• #17
berkeman
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The ideas that I wanted to invent / discover may seem far fetched but those are goals and I wouldn’t know what else to do if I did not chase them.
One of the important things that I learned early in my inventing/engineering work and career was to learn enough fundamental physics and engineering to be able to reject idea options quickly (I call it "non-existence proofs"), so that I could focus on the ideas and options that had a chance of working. Here is a post of mine in a different thread where I talk about how important that is:

https://www.physicsforums.com/threa...eer-engineer-with-an-idea.974051/post-6210983

So I encourage you to take as many advanced classes as you can in whatever field you end up in, so that you can apply that practical & real knowledge to your creative and inventive spirit. Best of luck. :smile:
 
  • #18
Joshy
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I changed my mind just as I was applying to transfer. I think the first 2-3 years you can easily get away with it and most of the classes will be very similar to each other.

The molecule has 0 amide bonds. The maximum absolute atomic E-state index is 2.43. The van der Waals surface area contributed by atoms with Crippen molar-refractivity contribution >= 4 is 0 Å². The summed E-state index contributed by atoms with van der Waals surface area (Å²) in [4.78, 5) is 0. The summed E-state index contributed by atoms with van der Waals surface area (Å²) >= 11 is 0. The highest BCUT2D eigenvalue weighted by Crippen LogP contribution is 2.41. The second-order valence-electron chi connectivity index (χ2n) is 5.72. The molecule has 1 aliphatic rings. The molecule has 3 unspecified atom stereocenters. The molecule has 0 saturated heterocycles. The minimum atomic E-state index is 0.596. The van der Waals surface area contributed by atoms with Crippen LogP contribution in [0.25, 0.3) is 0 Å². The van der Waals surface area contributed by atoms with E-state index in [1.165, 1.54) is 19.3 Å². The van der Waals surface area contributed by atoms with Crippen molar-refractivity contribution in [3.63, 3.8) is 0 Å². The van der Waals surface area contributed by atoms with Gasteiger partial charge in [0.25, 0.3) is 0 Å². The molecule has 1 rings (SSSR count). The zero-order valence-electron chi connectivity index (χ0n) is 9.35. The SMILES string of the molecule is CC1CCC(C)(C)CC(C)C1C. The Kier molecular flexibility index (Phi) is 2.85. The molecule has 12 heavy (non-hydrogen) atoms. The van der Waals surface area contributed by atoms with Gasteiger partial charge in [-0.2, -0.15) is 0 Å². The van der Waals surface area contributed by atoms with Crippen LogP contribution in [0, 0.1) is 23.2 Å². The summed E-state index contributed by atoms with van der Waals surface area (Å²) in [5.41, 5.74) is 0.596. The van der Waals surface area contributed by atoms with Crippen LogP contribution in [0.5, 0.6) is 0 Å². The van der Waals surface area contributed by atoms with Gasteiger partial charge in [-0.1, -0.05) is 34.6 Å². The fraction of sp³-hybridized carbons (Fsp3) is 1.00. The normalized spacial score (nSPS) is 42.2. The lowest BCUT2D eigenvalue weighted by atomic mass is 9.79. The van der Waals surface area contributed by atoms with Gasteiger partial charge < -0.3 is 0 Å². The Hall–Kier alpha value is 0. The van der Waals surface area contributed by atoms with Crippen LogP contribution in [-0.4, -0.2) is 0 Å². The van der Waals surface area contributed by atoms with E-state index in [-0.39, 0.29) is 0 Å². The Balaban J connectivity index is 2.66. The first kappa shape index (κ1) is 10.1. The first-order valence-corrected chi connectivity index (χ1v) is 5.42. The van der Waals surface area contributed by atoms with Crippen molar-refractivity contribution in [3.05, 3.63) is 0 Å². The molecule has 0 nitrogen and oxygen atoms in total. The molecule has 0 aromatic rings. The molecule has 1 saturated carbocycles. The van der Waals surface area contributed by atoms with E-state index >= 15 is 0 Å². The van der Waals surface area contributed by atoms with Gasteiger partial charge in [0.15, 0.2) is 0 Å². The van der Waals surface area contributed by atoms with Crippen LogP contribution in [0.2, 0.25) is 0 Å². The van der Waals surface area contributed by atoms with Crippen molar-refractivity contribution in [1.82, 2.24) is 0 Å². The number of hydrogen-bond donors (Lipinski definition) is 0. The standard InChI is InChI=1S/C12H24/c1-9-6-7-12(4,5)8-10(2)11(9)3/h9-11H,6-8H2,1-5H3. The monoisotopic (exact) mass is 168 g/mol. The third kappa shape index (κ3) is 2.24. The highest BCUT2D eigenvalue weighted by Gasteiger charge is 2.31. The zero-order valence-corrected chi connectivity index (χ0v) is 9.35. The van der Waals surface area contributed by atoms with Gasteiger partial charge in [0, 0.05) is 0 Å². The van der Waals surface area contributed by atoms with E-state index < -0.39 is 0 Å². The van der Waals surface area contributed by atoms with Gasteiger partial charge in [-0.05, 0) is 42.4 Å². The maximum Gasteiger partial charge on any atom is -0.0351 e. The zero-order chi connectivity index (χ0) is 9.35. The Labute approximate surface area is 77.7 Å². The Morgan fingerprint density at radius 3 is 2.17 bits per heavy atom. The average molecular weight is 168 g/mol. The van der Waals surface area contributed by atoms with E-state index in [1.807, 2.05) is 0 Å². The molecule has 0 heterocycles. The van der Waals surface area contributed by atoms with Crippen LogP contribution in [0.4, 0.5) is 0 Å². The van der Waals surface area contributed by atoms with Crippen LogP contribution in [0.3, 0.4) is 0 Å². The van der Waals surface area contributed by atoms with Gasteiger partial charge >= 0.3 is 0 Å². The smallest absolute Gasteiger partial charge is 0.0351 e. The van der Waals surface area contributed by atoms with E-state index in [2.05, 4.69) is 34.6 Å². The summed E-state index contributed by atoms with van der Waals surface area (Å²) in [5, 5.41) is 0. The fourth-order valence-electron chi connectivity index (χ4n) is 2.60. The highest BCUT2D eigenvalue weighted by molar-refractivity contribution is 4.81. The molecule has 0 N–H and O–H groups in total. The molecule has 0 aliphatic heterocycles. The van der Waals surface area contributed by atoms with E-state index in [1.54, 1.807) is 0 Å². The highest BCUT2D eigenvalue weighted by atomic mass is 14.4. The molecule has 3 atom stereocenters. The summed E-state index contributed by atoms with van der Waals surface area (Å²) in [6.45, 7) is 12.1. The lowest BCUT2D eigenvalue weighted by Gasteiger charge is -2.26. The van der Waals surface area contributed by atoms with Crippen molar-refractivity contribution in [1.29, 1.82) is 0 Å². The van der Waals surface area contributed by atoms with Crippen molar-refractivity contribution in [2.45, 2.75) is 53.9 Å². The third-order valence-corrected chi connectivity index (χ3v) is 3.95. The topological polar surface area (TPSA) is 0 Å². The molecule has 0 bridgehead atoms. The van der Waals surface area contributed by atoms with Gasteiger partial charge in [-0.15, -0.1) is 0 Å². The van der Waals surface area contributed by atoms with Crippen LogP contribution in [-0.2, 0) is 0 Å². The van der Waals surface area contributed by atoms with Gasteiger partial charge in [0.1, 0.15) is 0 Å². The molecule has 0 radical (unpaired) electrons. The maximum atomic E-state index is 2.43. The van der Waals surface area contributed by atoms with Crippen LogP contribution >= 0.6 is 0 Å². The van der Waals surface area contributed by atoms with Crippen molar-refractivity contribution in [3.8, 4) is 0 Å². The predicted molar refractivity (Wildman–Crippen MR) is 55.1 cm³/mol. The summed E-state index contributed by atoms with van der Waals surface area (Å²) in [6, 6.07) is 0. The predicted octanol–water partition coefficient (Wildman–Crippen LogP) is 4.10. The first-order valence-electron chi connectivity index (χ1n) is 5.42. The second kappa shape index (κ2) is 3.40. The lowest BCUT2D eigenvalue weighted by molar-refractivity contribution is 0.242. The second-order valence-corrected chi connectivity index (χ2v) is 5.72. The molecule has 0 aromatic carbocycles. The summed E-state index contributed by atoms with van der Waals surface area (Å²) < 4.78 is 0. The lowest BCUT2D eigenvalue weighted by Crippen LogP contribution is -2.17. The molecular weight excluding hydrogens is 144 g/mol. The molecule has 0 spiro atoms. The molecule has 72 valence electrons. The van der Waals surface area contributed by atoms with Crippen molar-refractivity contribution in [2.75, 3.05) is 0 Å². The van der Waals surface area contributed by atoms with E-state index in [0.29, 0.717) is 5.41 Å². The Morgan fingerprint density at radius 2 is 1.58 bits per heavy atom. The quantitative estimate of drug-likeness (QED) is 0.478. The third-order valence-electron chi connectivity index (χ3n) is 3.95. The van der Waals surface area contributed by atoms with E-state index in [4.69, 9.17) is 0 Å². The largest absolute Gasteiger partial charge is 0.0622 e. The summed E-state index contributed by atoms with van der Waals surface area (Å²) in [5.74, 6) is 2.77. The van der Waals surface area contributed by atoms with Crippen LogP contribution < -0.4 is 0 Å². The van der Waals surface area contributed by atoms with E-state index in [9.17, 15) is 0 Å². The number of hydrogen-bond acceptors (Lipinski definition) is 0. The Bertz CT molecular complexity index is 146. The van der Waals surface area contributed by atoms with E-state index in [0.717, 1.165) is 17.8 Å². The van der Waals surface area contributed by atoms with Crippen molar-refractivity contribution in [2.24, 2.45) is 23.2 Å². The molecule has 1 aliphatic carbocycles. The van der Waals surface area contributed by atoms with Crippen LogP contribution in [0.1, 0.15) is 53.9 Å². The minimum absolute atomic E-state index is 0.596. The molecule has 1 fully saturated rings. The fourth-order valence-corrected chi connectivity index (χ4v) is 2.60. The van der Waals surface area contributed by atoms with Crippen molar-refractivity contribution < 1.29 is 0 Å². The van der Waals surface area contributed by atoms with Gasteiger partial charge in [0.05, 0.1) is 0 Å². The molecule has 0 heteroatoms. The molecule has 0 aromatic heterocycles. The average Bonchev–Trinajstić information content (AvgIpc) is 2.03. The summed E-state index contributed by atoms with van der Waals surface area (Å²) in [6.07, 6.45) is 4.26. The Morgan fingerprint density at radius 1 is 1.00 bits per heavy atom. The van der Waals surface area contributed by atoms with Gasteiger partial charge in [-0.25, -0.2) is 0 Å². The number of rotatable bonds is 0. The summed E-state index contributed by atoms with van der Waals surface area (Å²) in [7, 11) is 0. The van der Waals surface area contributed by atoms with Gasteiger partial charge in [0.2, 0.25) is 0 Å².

• #19
vela
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I suggest perhaps using your time at community college to take the required introductory science and math courses you need prior to picking a major, and perhaps by then you will both understand a little better what's realistic to pursue and what you are interested in, and make a decision then.
That might not be an option. When students have a clearly defined goal, they tend to be focused and have a better chance of succeeding. Students that don't often flounder around taking random classes and then dropping out. So some colleges now require students to declare a major, even if they're not sure about the choice. Students can, of course, change their major later if their interests change.